25 7: Implementing Domain Name System 20410B7: Implementing Domain Name SystemIn the Active Directory Domain Services Configuration Wizard, on the Deployment Configuration page, ensure that Add a domain controller to an existing domain is selected, and then click Next.On the Domain Controller Options page, select the Domain Name System (DNS) server check box, and leave the Global Catalog (GC) check box selected. Type Pa$$w0rd in both text fields, and then click Next.On the DNS Options page, click Next.On the Additional Options page, click Next.On the Paths page, click Next.On the Review Options page, click Next.On the Prerequisites Check page, click Install.Note: The server will automatically restart as part of the procedure.After LON‑SVR1 restarts, sign in as Adatum\Administrator.Create an Active Directory–integrated zoneOn LON‑DC1, open Server Manager.Click Tools, and then click DNS.In the DNS Manager console, click and then right‑click LON‑DC1, and then select New Zone.In the New Zone Wizard, click Next.On the Zone Type page, click Primary zone, ensure that the Store the zone in Active Directory option is selected, and then click Next.Note: To the instructor: Point out that this option determines that that zone is in AD DS.On the Active Directory Zone Replication Scope page, review the available options, and then without making any changes, click Next.(More notes on the next slide)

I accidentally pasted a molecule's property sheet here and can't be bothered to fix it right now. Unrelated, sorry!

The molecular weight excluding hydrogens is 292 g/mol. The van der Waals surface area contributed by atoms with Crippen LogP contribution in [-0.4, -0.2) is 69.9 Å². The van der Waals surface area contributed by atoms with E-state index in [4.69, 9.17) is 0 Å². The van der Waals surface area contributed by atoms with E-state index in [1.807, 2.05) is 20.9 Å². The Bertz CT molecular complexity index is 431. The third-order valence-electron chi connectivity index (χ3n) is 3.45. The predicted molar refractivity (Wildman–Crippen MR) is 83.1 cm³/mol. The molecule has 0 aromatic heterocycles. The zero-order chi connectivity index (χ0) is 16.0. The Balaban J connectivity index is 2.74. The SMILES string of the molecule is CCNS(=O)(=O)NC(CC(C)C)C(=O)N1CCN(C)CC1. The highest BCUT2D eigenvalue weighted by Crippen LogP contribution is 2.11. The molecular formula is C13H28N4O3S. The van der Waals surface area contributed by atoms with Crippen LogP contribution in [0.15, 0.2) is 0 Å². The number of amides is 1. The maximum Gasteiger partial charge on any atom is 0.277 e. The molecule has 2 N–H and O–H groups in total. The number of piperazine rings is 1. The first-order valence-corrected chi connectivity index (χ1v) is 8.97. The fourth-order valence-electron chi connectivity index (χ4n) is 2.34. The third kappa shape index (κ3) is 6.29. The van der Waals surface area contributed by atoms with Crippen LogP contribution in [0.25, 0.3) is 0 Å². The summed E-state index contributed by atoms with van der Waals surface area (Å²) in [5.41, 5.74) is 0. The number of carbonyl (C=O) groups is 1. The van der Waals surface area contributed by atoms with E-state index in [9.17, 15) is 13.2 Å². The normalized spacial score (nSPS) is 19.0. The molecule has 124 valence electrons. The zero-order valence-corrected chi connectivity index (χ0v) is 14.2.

26 7: Implementing Domain Name System 20410B7: Implementing Domain Name SystemOn the Forward or Reverse Lookup Zone page, select Forward lookup zone, and then click Next.On the Zone Name page, in the Zone name field, type Contoso.com, and then click Next.On the Dynamic Update page, review the available options, select Allow only secure dynamic updates, and then click Next.On the Completing the New Zone Wizard page, click Finish.In DNS Manager console, expand Forward Lookup Zones, click Contoso.com, and then review the records that are created automatically.Create a recordIn the DNS Manager console, expand LON‑DC1, expand Forward Lookup Zones, and then click Contoso.com.Right‑click Contoso.com, and then select New Host (A or AAAA).In the New Host window, in the Name field, type www, in the IP address field, type , click Add Host, and then click OK.Click Done.Verify replication to a second DNS serverOn LON‑SVR1, in the Server Manager console, click Tools, and then click DNS.In the DNS Manager console, expand LON‑SVR1, expand Forward Lookup Zones, and then click Contoso.com.Verify that www resource record exists. It may take a couple of minutes for the record to appear, and you may have to refresh the console display.